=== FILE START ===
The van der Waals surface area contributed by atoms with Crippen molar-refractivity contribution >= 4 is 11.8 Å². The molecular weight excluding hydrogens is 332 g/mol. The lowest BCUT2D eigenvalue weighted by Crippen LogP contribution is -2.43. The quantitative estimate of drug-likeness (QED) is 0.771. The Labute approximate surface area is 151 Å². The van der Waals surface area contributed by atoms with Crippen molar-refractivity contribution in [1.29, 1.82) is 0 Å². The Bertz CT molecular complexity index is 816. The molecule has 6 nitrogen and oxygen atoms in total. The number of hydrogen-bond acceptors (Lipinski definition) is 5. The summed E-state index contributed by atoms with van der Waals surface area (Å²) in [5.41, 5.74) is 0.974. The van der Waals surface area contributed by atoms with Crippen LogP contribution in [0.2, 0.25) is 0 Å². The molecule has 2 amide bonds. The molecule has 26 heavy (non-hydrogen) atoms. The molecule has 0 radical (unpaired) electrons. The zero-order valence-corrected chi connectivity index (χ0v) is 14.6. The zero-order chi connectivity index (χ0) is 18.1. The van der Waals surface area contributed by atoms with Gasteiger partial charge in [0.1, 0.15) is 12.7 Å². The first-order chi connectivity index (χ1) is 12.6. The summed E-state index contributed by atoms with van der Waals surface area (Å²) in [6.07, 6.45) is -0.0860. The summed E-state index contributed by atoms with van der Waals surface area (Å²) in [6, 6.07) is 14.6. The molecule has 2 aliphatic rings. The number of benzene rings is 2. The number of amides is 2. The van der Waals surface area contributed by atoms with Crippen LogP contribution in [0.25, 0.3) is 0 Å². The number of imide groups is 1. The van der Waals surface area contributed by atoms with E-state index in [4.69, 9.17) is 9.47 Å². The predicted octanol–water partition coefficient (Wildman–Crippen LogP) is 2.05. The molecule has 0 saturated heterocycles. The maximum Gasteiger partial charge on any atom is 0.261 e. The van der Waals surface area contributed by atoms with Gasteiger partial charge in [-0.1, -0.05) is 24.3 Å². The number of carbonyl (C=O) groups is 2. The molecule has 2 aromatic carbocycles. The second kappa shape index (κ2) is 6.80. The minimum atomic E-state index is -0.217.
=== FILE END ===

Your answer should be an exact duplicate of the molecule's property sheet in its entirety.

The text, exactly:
The van der Waals surface area contributed by atoms with Crippen molar-refractivity contribution >= 4 is 11.8 Å². The molecular weight excluding hydrogens is 332 g/mol. The lowest BCUT2D eigenvalue weighted by Crippen LogP contribution is -2.43. The quantitative estimate of drug-likeness (QED) is 0.771. The Labute approximate surface area is 151 Å². The van der Waals surface area contributed by atoms with Crippen molar-refractivity contribution in [1.29, 1.82) is 0 Å². The Bertz CT molecular complexity index is 816. The molecule has 6 nitrogen and oxygen atoms in total. The number of hydrogen-bond acceptors (Lipinski definition) is 5. The summed E-state index contributed by atoms with van der Waals surface area (Å²) in [5.41, 5.74) is 0.974. The van der Waals surface area contributed by atoms with Crippen LogP contribution in [0.2, 0.25) is 0 Å². The molecule has 2 amide bonds. The molecule has 26 heavy (non-hydrogen) atoms. The molecule has 0 radical (unpaired) electrons. The zero-order valence-corrected chi connectivity index (χ0v) is 14.6. The zero-order chi connectivity index (χ0) is 18.1. The van der Waals surface area contributed by atoms with Gasteiger partial charge in [0.1, 0.15) is 12.7 Å². The first-order chi connectivity index (χ1) is 12.6. The summed E-state index contributed by atoms with van der Waals surface area (Å²) in [6.07, 6.45) is -0.0860. The summed E-state index contributed by atoms with van der Waals surface area (Å²) in [6, 6.07) is 14.6. The molecule has 2 aliphatic rings. The number of benzene rings is 2. The number of amides is 2. The van der Waals surface area contributed by atoms with Crippen LogP contribution in [0.25, 0.3) is 0 Å². The number of imide groups is 1. The van der Waals surface area contributed by atoms with E-state index in [4.69, 9.17) is 9.47 Å². The predicted octanol–water partition coefficient (Wildman–Crippen LogP) is 2.05. The molecule has 0 saturated heterocycles. The maximum Gasteiger partial charge on any atom is 0.261 e. The van der Waals surface area contributed by atoms with Gasteiger partial charge in [-0.1, -0.05) is 24.3 Å². The number of carbonyl (C=O) groups is 2. The molecule has 2 aromatic carbocycles. The second kappa shape index (κ2) is 6.80. The minimum atomic E-state index is -0.217.